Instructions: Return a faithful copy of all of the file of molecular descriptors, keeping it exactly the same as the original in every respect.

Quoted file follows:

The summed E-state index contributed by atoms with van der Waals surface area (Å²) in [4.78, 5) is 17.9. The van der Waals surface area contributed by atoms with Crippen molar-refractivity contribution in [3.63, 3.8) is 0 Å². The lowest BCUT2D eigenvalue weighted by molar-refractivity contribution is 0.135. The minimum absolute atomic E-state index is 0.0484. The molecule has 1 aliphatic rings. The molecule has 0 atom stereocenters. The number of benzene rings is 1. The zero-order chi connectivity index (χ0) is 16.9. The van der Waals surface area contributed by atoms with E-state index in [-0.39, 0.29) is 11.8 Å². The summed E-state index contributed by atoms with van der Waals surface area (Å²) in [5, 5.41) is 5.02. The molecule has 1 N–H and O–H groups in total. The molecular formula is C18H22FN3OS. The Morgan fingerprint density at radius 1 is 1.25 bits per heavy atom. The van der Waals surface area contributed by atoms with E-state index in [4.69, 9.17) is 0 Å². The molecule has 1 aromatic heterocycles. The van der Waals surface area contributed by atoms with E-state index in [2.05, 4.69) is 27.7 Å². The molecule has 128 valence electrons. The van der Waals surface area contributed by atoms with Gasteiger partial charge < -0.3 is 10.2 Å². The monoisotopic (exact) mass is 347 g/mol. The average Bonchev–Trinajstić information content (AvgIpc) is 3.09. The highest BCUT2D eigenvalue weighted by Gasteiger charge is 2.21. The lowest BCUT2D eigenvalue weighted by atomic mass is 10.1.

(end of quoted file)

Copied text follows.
The summed E-state index contributed by atoms with van der Waals surface area (Å²) in [4.78, 5) is 17.9. The van der Waals surface area contributed by atoms with Crippen molar-refractivity contribution in [3.63, 3.8) is 0 Å². The lowest BCUT2D eigenvalue weighted by molar-refractivity contribution is 0.135. The minimum absolute atomic E-state index is 0.0484. The molecule has 1 aliphatic rings. The molecule has 0 atom stereocenters. The number of benzene rings is 1. The zero-order chi connectivity index (χ0) is 16.9. The van der Waals surface area contributed by atoms with E-state index in [-0.39, 0.29) is 11.8 Å². The summed E-state index contributed by atoms with van der Waals surface area (Å²) in [5, 5.41) is 5.02. The molecule has 1 N–H and O–H groups in total. The molecular formula is C18H22FN3OS. The Morgan fingerprint density at radius 1 is 1.25 bits per heavy atom. The van der Waals surface area contributed by atoms with E-state index in [4.69, 9.17) is 0 Å². The molecule has 1 aromatic heterocycles. The van der Waals surface area contributed by atoms with E-state index in [2.05, 4.69) is 27.7 Å². The molecule has 128 valence electrons. The van der Waals surface area contributed by atoms with Gasteiger partial charge < -0.3 is 10.2 Å². The monoisotopic (exact) mass is 347 g/mol. The average Bonchev–Trinajstić information content (AvgIpc) is 3.09. The highest BCUT2D eigenvalue weighted by Gasteiger charge is 2.21. The lowest BCUT2D eigenvalue weighted by atomic mass is 10.1.